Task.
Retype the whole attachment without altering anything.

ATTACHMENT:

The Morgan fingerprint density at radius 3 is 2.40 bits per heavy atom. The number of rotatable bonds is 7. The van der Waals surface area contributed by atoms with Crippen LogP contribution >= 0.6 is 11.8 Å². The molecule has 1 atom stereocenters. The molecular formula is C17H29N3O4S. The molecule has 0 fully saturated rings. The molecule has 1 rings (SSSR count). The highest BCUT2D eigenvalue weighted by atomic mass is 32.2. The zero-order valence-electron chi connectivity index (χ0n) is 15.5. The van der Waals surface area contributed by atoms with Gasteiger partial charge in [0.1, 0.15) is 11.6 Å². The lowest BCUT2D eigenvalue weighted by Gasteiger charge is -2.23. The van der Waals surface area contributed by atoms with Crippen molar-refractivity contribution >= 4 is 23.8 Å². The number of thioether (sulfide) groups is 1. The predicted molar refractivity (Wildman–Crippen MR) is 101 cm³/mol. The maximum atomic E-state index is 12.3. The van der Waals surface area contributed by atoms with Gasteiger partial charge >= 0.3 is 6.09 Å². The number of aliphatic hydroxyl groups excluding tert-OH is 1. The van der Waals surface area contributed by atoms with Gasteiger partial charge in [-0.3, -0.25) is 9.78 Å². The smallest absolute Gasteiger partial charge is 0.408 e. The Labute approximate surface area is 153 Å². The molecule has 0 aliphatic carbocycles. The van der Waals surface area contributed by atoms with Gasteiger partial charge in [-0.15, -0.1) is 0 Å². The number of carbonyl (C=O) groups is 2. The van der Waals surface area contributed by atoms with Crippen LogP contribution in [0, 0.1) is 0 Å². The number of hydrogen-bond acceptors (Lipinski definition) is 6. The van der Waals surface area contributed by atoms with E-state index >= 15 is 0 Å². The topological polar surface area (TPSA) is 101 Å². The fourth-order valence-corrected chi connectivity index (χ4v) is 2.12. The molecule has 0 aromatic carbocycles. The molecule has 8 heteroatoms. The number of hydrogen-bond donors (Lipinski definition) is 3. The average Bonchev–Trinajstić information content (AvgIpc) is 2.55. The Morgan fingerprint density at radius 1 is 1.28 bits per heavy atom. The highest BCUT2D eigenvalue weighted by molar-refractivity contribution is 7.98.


The Morgan fingerprint density at radius 3 is 2.40 bits per heavy atom. The number of rotatable bonds is 7. The van der Waals surface area contributed by atoms with Crippen LogP contribution >= 0.6 is 11.8 Å². The molecule has 1 atom stereocenters. The molecular formula is C17H29N3O4S. The molecule has 0 fully saturated rings. The molecule has 1 rings (SSSR count). The highest BCUT2D eigenvalue weighted by atomic mass is 32.2. The zero-order valence-electron chi connectivity index (χ0n) is 15.5. The van der Waals surface area contributed by atoms with Gasteiger partial charge in [0.1, 0.15) is 11.6 Å². The lowest BCUT2D eigenvalue weighted by Gasteiger charge is -2.23. The van der Waals surface area contributed by atoms with Crippen molar-refractivity contribution >= 4 is 23.8 Å². The number of thioether (sulfide) groups is 1. The predicted molar refractivity (Wildman–Crippen MR) is 101 cm³/mol. The maximum atomic E-state index is 12.3. The van der Waals surface area contributed by atoms with Gasteiger partial charge >= 0.3 is 6.09 Å². The number of aliphatic hydroxyl groups excluding tert-OH is 1. The van der Waals surface area contributed by atoms with Gasteiger partial charge in [-0.3, -0.25) is 9.78 Å². The smallest absolute Gasteiger partial charge is 0.408 e. The Labute approximate surface area is 153 Å². The molecule has 0 aliphatic carbocycles. The van der Waals surface area contributed by atoms with Gasteiger partial charge in [-0.15, -0.1) is 0 Å². The number of carbonyl (C=O) groups is 2. The van der Waals surface area contributed by atoms with Crippen LogP contribution in [0, 0.1) is 0 Å². The number of hydrogen-bond acceptors (Lipinski definition) is 6. The van der Waals surface area contributed by atoms with E-state index >= 15 is 0 Å². The topological polar surface area (TPSA) is 101 Å². The fourth-order valence-corrected chi connectivity index (χ4v) is 2.12. The molecule has 0 aromatic carbocycles. The molecule has 8 heteroatoms. The number of hydrogen-bond donors (Lipinski definition) is 3. The average Bonchev–Trinajstić information content (AvgIpc) is 2.55. The Morgan fingerprint density at radius 1 is 1.28 bits per heavy atom. The highest BCUT2D eigenvalue weighted by molar-refractivity contribution is 7.98.